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Abueland: ‘The nuclear family model has overburdened grandparents’ | Society

Voice Of EU



For families today, having grandparents nearby is a lifeline. Even more so if they are present and “active” grandparents. Because parenting, especially in urban settings, has become a complex challenge in a society that only understands childcare as an individual issue, and one to be addressed with privatization.

Through the cartoon project Abueland (or, Grandparentland), journalist and illustrator Joly Navarro seeks to highlight the value of caregiving departing from the premise that “the personal is political.” In her 40 vignettes, she depicts “what seems insignificant and yet is essential for life to move forward” in order to make us reflect on the unseen work of grandparents – without whom it would be even more difficult to raise children in a world in which productivity takes precedence over quality of life. For the illustrator – who has launched a crowdfunding campaign to publish Abueland as a book – the way to find balance is to reconcile ourselves to a more sustainable and slower pace of life, but also to turn generational conflicts into a learning opportunity for one and all.

Question. Your first cartoon was inspired by your own journey into motherhood in 2018. Did your personal experience change your view of raising children?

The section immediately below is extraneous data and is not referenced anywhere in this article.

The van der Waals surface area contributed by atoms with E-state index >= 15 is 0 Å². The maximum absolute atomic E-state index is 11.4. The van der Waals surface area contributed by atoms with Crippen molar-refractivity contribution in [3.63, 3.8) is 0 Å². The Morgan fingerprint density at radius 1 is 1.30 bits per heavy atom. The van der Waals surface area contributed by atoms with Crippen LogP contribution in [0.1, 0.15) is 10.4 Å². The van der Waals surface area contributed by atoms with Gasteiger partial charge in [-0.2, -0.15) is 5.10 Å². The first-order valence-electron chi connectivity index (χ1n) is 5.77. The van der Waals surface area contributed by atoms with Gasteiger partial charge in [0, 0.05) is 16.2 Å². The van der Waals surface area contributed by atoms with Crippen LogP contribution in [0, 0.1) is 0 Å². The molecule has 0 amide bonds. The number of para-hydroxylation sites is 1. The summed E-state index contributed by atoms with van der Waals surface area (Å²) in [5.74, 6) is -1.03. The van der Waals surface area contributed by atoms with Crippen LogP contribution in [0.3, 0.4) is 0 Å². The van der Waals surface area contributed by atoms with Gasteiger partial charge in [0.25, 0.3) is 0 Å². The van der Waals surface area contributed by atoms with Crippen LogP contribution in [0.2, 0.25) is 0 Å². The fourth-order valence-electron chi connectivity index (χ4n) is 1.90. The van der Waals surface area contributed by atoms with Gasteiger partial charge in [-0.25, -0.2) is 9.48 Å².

Answer. I worked in the social sector for over 10 years, and that is where I learned about caregiving and where I began to come up with theories on it. However, the experience of motherhood definitely made me understand it. It’s not so much that my vision changed, but that I began to digest what I had assumed. Suddenly, all the people who had taken care of me throughout my life emerged very clearly and I experienced an intense need to appreciate and give value to what they had done.

I would say that in my case, motherhood connected me with all the women in history who have cared and continue to care for me. I felt part of it. And I discovered the way to contribute to this feeling of sisterhood was through illustration and reflecting on the crisis of caregiving.

Q. Abueland is a collection of 40 cartoons that focuses on the social era we are living in from a feminist perspective. How much is personal in these vignettes?

A. Each cartoon focuses on the everyday, on the details that may go unnoticed, on what seems insignificant and yet is essential for life to move forward. And I recognize myself in all of them. However, the situations I portray in the cartoons have not necessarily happened to me. They are a portrait of everyday situations that I observe, listen to and share; they are ones that concern me or that I find funny. They are situations that serve to address issues that are of immense social interest.

The phrase “the personal is political” perfectly defines what I was trying to convey with Abueland: that the care provided by grandfathers and grandmothers transcends the personal to become part of the public sphere.